I grew up grocery shopping with my mom, I remember going to Trader Joe’s and Henry’s in San Diego when I was super young and begging my mom to buy my favorite foods. In college, I continued to grocery shop instead of eating at the cafeteria because that food was nasty (to be frank). I had a budget of $50 a week in college, which included any eating out as well. I stuck to the vegetarian basics back then, splurging on meat when it was on sale and fresh fruits in the summer.

Once I graduated and moved to Seattle, my budget went away. I was no longer a broke college kid! I shopped at Whole Foods because I convinced myself that it was healthier. I bought $40 of produce from the farmer’s market because it looked pretty. I made huge dishes and would only finish half of them. Oops.

Fast forward a year, I was dating Matt. Matt loves Chipotle, Chick-fil-a, McDonalds, and my cooking (in that order I think). I started doing the grocery shopping for both of us. Those huge dishes started getting eaten, I cut down on my farmer’s market hauls, and I started shopping at the normal grocery stores. I realized that we like to eat out as a social thing and I started factoring that into my meal planning. And best of all, we started splitting the grocery bill.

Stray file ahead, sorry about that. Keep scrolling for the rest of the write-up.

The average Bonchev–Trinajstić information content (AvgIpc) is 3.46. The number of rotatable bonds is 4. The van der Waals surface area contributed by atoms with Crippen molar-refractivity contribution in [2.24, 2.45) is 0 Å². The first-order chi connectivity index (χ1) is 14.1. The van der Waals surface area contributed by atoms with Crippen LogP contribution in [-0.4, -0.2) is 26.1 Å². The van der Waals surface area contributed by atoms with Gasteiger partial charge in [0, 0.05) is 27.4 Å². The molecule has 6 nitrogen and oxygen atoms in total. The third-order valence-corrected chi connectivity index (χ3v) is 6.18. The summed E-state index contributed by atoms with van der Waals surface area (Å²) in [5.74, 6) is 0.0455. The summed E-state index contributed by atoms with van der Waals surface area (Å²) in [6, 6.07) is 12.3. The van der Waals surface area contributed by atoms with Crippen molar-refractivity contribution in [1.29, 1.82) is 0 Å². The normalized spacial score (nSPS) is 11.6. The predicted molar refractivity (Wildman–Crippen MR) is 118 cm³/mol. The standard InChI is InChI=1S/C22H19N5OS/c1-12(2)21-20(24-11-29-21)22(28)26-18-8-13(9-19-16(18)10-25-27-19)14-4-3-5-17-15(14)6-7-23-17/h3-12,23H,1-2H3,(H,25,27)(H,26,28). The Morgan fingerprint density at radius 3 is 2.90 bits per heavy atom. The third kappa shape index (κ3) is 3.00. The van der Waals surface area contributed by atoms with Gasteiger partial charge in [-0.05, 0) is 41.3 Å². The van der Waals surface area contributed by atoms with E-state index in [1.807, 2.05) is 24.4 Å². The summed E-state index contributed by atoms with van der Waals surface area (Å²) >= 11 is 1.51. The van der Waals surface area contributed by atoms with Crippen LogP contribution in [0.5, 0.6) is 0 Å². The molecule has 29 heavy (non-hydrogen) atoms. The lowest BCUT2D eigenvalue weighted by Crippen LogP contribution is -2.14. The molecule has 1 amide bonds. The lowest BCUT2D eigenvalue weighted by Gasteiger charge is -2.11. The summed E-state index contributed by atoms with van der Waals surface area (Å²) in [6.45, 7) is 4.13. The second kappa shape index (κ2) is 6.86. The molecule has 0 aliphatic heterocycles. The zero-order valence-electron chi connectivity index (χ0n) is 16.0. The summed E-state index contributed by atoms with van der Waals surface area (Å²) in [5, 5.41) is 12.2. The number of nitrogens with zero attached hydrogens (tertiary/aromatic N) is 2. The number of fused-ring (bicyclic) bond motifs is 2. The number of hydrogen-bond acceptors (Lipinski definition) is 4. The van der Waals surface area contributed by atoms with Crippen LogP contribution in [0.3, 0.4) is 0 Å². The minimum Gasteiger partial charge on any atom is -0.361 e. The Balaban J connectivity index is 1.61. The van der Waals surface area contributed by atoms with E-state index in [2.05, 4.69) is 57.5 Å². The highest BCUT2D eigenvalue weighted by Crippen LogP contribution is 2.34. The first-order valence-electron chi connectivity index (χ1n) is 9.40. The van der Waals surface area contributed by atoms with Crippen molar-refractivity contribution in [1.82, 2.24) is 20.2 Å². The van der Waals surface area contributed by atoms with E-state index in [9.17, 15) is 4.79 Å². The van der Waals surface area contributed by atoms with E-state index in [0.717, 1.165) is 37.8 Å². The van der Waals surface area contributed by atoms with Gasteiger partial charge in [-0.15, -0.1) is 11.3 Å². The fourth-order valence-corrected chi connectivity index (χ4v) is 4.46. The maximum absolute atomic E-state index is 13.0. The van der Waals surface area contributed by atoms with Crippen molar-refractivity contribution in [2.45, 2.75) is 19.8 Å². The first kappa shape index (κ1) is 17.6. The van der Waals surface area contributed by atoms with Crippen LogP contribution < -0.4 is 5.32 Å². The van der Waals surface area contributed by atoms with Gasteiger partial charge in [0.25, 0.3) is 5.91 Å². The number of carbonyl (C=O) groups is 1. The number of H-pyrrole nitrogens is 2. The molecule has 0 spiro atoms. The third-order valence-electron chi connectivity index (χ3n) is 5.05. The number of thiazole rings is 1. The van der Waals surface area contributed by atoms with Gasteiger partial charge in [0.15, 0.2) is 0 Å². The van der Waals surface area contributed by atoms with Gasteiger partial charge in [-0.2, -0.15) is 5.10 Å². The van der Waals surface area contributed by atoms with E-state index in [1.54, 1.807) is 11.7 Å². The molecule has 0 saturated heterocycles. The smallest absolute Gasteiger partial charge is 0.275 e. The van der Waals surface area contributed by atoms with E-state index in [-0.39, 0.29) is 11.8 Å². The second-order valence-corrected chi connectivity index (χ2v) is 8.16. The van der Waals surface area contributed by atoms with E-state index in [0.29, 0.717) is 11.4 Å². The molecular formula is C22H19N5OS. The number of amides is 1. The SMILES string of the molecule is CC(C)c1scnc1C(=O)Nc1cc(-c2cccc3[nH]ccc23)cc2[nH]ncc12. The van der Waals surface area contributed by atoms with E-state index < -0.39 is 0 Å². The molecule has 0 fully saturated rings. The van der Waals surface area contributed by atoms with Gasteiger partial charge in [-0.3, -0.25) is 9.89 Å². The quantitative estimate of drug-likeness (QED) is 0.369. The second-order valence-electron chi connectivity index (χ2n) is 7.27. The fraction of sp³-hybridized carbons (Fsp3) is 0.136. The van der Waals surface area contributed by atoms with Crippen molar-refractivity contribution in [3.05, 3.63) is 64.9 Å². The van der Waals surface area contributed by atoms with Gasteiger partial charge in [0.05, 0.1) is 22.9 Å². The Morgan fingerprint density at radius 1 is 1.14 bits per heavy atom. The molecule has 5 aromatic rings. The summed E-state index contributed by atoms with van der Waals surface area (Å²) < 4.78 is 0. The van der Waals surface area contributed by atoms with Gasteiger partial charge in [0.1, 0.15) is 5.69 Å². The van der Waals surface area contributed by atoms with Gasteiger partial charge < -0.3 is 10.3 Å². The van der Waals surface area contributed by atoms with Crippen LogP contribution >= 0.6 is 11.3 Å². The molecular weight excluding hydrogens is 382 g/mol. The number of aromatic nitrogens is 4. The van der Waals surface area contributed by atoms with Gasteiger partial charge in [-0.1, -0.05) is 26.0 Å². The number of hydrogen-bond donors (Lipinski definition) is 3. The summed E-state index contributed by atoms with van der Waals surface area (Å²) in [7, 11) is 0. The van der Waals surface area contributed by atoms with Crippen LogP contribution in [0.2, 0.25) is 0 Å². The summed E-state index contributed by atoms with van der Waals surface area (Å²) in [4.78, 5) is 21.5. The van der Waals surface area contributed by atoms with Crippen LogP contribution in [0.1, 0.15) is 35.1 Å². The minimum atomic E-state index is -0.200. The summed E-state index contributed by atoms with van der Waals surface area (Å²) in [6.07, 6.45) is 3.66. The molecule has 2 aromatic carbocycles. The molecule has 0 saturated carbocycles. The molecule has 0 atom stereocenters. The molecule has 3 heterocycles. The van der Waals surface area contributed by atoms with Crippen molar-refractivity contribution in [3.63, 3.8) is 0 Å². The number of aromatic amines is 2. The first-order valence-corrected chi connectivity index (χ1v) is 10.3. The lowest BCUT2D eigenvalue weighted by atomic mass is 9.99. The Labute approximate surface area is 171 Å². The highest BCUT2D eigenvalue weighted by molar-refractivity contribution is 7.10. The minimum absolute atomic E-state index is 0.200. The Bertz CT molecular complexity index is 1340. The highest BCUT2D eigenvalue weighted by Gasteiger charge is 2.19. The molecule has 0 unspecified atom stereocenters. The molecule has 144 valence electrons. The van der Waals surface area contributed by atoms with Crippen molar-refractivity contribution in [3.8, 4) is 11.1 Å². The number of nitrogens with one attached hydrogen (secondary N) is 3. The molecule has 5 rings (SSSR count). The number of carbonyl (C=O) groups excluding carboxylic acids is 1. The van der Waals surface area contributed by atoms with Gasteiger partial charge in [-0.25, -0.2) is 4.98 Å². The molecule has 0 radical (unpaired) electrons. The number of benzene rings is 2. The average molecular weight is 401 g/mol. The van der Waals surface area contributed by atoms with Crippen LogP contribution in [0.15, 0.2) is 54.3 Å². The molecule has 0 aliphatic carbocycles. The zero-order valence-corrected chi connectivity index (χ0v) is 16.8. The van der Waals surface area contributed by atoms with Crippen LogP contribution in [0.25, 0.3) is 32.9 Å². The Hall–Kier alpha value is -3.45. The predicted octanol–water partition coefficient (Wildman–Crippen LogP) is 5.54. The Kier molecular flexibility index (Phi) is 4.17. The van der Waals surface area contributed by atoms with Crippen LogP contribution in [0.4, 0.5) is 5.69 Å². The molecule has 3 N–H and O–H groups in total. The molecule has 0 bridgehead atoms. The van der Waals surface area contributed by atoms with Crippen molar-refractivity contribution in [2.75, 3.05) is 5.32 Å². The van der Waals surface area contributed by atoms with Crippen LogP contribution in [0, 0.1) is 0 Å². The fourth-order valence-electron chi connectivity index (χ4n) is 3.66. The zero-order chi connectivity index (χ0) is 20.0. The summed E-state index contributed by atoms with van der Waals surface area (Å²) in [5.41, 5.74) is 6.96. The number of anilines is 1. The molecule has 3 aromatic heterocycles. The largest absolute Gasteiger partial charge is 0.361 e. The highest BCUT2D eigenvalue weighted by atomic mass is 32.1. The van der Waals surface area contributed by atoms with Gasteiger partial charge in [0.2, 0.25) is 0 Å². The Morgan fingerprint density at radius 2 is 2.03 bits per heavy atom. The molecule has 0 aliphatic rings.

So the secret is out…to save money on groceries: get a significant other to help pay for it.

Shopping on a Budget

Just kidding, just kidding. But it does help! And food no longer goes to waste. Our current budget is between $60-$80 a week between the two of us. This includes 4-5 dinners, 5 lunches (for both of us), breakfast goods, and usually chips & salsa to snack on while I put the groceries away.  How do I budget for this number?

  • I try to shop the meat and produce sales. If chicken in on sale, I’ll do a chicken meal or two.
  • I do meal plan! It makes it easier when it comes to dinner time. And I can use ingredients more than once in the same week!
  • I keep breakfast and lunch simple. Eggs & fruit, smoothies, and chicken with roasted veggies are always great.
  • Now that I’ve been shopping at the same grocery stores for a while, I know which ingredients are cheaper and where. I know that frozen fruit is a steal at Trader Joe’s, but avocados are a little pricey there.
  • I keep track of prices as I grocery shop. It allows me to keep track of how the price is adding up I go. I have a “wants” column where I list things like dessert or snacks, I keep track of their cost and if I have room in the budget at the end, I take them home!
  • I buy fresh fruits and veggies at the farmer’s market if possible. I can buy fruits they don’t sell at Trader Joes and organic veggies on the cheap. And beautiful flowers for $5! All the while, I’m supporting local businesses.

Check out my blank grocery list PDF! Feel free to print it out and try it for yourself!

Hopefully this gives you a good idea of what I mean by budget(ish)!

Drop a comment below to let me know your thoughts.

Do you budget for grocery shopping?
Is it lumped into a monthly food budget?
What’s your favorite tips and tricks for saving?
Do you only shop at Whole Foods? Why?

Think budgets are dumb? Share your opinion!

Shopping on a Budget